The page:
Significant productivity changes during 2000-2016 show distinct and local spatial patterns in Europe (Figure 1). The mid European latitudes in the Atlantic and Continental regions show a mixture of low (-50% < x < 50%) increasing or decreasing productivity changes which may be attributed to fluctuations. The Mediterranean, Eastern and Southern Europe and Turkey on the other hand show distinctive and strong (over 50%) significant productivity change patterns. Changes mostly point to increasing productivity with local hot-spots of strong productivity decrease (more than 50% decrease), especially in the Iberian peninsula. In higher latitudes the southern part of Scandinavia, mostly south of Sweden and Finland showed increasing productivity.

Observed increase in vegetation productivity was confirmed also by other studies published in scientific papers. Guay et al. (2014) used global NDVI datasets GIMMSg and GIMMS3g together with NDVI extracted from SeaWiFS, SPOT-VGT and MODIS datasets showing that about 40 % of the studied areas exhibited similar changes in vegetation productivity regardless the used NDVI dataset. Significant increase in vegetation productivity was detected for over 15 % of the study area whereas opposite trend was found for only 3 % of the area. Huang at al. (2017) studied long term productivity shifts for the high northern latitude areas (above +50°). On the other hand, Pan et al. (2018) highlights the possibility that increasing vegetation “browning” (i.e. productivity decline) may be in fact masked by overall vegetation greening (i.e. productivity increase). This is demonstrated by using the GIMMS3g NDVI dataset for the period between 1982 and 2013. More than 60% increase of the browning area accelerated after 1994 is reported by the authors. Increase browning trends are then reported for all latitudes of the northern hemisphere. The authors then conclude that although most of the vegetated areas exhibited overall greening trend, greening-to-browning reversal occurred on all continents and affected much larger area then browning-to-greening reversal.

Climatic drivers of vegetation productivity change in major European ecosystems.

Vegetation productivity was correlated to climatic drivers, such as the number of frost days, precipitation and temperature, in a multivariate linear regression. Using the Corine Land Cover (CLC) 2000-2018 series, only those grid cells were considered in this analysis where the CLC layers indicated no land use change between 2000-2018. Furthermore, only those grid cells were selected for the analysis where the trend in vegetation productivity was significant (p<0.1).

The climatic drivers and the dependent variable were standardised so that the variances of the dependent and independent variables are 1 and their mean is 0. All variables were detrended before the regression runs. Detrending and standardisation were performed to avoid spurious regression results as well as to obtain normalised slopes, which enable the direct comparison of productivity change as a result of variations in the diverse climatic drivers. Significance of the regression coefficient was measured as p<0.1. Due to standardizing all variables results are presented in standardized regression coefficients that show the change in the dependent variable measured in standard deviations.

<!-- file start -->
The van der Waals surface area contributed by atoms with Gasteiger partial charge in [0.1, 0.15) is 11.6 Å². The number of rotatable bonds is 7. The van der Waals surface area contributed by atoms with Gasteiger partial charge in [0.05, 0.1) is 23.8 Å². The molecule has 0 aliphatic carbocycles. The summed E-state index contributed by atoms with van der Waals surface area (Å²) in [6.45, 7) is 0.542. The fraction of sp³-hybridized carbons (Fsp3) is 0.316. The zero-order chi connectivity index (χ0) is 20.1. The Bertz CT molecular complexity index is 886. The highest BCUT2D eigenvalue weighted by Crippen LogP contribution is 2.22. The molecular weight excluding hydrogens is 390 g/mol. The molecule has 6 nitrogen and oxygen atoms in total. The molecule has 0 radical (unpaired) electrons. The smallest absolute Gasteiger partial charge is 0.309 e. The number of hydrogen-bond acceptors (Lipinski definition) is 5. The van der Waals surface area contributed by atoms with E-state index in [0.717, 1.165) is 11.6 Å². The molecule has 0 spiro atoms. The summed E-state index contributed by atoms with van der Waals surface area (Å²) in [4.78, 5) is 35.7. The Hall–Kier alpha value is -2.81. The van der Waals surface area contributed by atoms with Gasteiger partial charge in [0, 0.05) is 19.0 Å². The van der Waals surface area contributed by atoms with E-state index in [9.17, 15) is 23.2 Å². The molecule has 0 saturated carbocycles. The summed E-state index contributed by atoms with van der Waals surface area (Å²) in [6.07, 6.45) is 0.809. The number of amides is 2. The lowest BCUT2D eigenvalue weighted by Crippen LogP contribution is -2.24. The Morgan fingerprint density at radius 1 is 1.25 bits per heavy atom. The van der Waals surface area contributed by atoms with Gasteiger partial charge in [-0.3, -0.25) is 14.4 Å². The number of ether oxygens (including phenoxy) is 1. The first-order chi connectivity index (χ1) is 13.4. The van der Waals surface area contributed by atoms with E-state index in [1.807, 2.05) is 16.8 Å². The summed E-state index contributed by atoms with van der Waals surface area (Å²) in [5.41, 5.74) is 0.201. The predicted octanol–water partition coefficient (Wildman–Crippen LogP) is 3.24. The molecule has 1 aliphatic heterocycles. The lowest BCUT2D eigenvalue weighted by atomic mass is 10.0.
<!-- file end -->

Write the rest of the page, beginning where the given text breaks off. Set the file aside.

In absolute terms, rainfall variations were the strongest driver of increasing vegetation productivity in Europe (Figure 3), especially in south Easter regions: affects were strongest in the Steppic and Pannonian regions and strong in the Black Sea and Anatolian regions. While variations in the number of frost days were relatively important in the Pannonian and Atlantic regions, the effect of temperature variations on vegetation productivity was comparably lower all over Europe. Regionally, increasing precipitation resulted in highest increasing vegetation productivity in Pannonian and Steppic croplands, grasslands and sparse vegetation. Decreasing number of frost days resulted in increasing vegetation productivity in most parts of Europe. Strongest frost-productivity association was observed in the Pannonian region with increasing productivity over croplands, grasslands sparsely vegetated lands and woodlands.

EXPLORE CLIMATIC DRIVERS OF VEGETATION PRODUCTIVITY TRENDS HERE.

Regarding the influence of temperature, the found patterns are supported by scientific results for grasslands. A lengthening of the growing season due to increased temperatures is found to possibly promote productivity while higher temperatures in summer might reduce productivity (Angert et al. 2005, Hufkens et al. 2016, Petri et al. 2012, in Petri et al. 2018). The role of ground temperatures in spring for productivity of grasslands is mentioned by Wingler et al. (2017) and spring as well as early summer are identified to be the most important season for grassland productivity in Ireland by Hurtado-Uria et al. (2013, in Wingler et al. 2017). The role of frost during spring for forest productivity is evident from historic events where severe temperature declines lead to only partial recovery of deciduous trees coverage in Europe and North America (Guh et al. 2008, Augspurger 2009, Hufkens 2012, Ningre et al 2009, Keyling et al 2012). Comparably fast de-acclimation in winter and spring (Kalberer et al. 2006, in Vitasse et al. 2014) implies high reactivity to sudden warm swells and comparably high frost vulnerability, peaking at leave emergence (Neuner et al 2007, in Vitasse et al. 2014). Regarding precipitation, the availability of water is recognized to be an important driver of productivity across the globe (Nemani et al. 2003, Garbulsky et al. 2010, Alström et al 2015, Seddon et al. 2016, in Knapp et al. 2016). Temperate grasslands - which exist in environments with a wide range of precipitation ranging from 150 to 1000mm/year - are sensitive to small changes in water availability (Knapp et al. 2016).

Land use drivers of vegetation productivity change in major European ecosystems.

Climatic drivers of productivity dynamics

Frost frequency